Guarrasi questioned Fink about his participation in the forfeiture agreement, but Fink denied making such an agreement. (Id. ¶ 71.)

Guarrasi filed his complaint on July 1, 2010. Defendant Gambardella filed his motion to dismiss on March 8, 2011. I granted six motions to dismiss filed by other defendants on March 28, 2011.

II. Legal Standard

"To survive a motion to dismiss [under Rule 12(b)(6)], a complaint must contain sufficient factual matter, accepted as true, to 'state a claim to relief that is plausible on its face.'" Ashcroft v. Iqbal, 129 S. Ct. 1937, 1949 (2009) (quoting Bell Atl. Corp. v. Twombly, 550 U.S. 544, 570 (2007)). "A claim has facial plausibility when the plaintiff pleads factual content that allows the court to draw the reasonable inference that the defendant is liable for the misconduct alleged." Iqbal, 129 S. Ct. at 1949 (2009).

In evaluating a motion to dismiss, "the factual and legal elements of a claim should be separated." Fowler v. UPMC Shadyside, 578 F.3d 203, 210 (3d Cir. 2009). The court "must accept all of the complaint's well-pleaded facts as true, but may disregard any legal conclusions." Id. at 210-11. The assumption of truth does not apply to legal conclusions couched as factual allegations or to "[t]hreadbare recitals of the elements of a cause of action, supported by mere conclusory statements." Iqbal, 129 S. Ct. at 1949. Rather, the complaint must contain "'enough factual matter (taken as true) to suggest' the required element. This 'does not impose a probability requirement at the pleading stage,' but instead 'simply calls for enough facts to raise a reasonable expectation that discovery will reveal evidence of' the necessary element." Phillips v. County of Allegheny, 515 F.3d 224, 234 (3d Cir. 2008) (quoting Twombly, 550 U.S. at 556) (internal citations omitted).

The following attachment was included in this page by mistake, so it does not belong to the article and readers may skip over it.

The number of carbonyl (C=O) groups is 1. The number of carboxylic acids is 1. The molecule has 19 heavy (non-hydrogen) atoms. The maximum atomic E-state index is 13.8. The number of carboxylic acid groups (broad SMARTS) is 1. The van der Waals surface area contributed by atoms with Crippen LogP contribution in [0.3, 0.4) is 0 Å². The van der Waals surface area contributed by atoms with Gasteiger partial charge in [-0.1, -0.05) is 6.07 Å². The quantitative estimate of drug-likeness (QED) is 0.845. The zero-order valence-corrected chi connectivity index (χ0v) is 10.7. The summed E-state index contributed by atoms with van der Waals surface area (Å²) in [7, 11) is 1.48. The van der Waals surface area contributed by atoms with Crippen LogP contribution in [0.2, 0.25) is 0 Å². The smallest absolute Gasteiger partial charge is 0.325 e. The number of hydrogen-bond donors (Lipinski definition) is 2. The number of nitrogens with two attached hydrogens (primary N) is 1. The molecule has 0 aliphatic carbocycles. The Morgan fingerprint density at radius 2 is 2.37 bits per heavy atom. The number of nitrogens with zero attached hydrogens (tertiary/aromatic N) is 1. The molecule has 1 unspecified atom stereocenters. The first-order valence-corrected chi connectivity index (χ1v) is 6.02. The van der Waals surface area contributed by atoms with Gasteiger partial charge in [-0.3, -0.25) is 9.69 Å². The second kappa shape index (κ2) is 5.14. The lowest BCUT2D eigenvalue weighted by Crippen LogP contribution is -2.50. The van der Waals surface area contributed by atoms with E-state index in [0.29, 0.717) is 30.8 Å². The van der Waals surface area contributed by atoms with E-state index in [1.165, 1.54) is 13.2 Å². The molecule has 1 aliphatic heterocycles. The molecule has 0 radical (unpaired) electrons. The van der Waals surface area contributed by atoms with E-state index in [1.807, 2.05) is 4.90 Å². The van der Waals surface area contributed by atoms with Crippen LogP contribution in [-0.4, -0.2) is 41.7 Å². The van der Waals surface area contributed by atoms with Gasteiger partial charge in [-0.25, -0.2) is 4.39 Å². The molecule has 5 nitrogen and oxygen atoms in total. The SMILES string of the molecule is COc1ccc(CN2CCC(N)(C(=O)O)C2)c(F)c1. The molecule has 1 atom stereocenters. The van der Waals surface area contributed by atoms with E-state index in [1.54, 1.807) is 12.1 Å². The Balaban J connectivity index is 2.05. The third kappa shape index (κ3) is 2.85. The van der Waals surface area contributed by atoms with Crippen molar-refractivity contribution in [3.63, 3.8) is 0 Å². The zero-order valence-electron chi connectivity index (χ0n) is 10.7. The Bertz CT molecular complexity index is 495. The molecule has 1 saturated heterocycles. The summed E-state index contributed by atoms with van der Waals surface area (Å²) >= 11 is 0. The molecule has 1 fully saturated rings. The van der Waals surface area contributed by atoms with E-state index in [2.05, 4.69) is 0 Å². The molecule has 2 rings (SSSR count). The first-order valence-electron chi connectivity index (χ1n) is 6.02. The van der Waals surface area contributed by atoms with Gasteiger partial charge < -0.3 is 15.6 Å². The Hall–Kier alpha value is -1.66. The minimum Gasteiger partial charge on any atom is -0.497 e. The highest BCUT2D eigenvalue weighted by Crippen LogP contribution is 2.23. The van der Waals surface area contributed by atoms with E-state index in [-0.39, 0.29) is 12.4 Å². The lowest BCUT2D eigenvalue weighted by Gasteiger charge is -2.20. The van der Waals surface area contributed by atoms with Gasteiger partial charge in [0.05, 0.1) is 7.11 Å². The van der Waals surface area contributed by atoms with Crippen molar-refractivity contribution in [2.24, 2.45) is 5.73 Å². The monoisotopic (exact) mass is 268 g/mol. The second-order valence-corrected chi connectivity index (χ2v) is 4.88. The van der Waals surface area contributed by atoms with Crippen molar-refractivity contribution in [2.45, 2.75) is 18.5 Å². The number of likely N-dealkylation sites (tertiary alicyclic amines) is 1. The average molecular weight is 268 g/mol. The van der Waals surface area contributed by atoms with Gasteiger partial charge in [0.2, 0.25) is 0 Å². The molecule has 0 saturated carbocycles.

III. Discussion

In his five-count complaint, Guarrasi alleges that Gambardella, individually and as part of a conspiracy with the other defendants, violated 42 U.S.C. §§ 1981, 1982, 1983, 1985, 1986, and 1987 by depriving him of an adequate post-deprivation remedy as required by the First, Fourth, Fifth, Eighth and Fourteenth amendments as well as the Privileges and Immunities clause.*fn7 Gambardella argues that Guarrasi has already litigated these claims in his previous lawsuit before this court, which I dismissed as to most claims. Guarrasi v. Gibbons, No. 07-5475, 2008 U.S. Dist. LEXIS 81632 (E.D. Pa. Oct. 15, 2008) [hereinafter Guarrasi I]. Although Gambardella was a defendant in the previous suit, Guarrasi's claims are not barred by the doctrine of res judicata because he did not previously litigate to a final judgment on the merits any claims regarding Gambardella's alleged failure to return his property.

Gambardella also argues that Guarrasi's claims are time-barred and lack merit. I addressed identical arguments in my previous memorandum opinion dated March 28, 2011, in which I granted several motions to dismiss by other defendants in this case as to the same claims. I incorporate by reference my previous memorandum and on the reasoning ...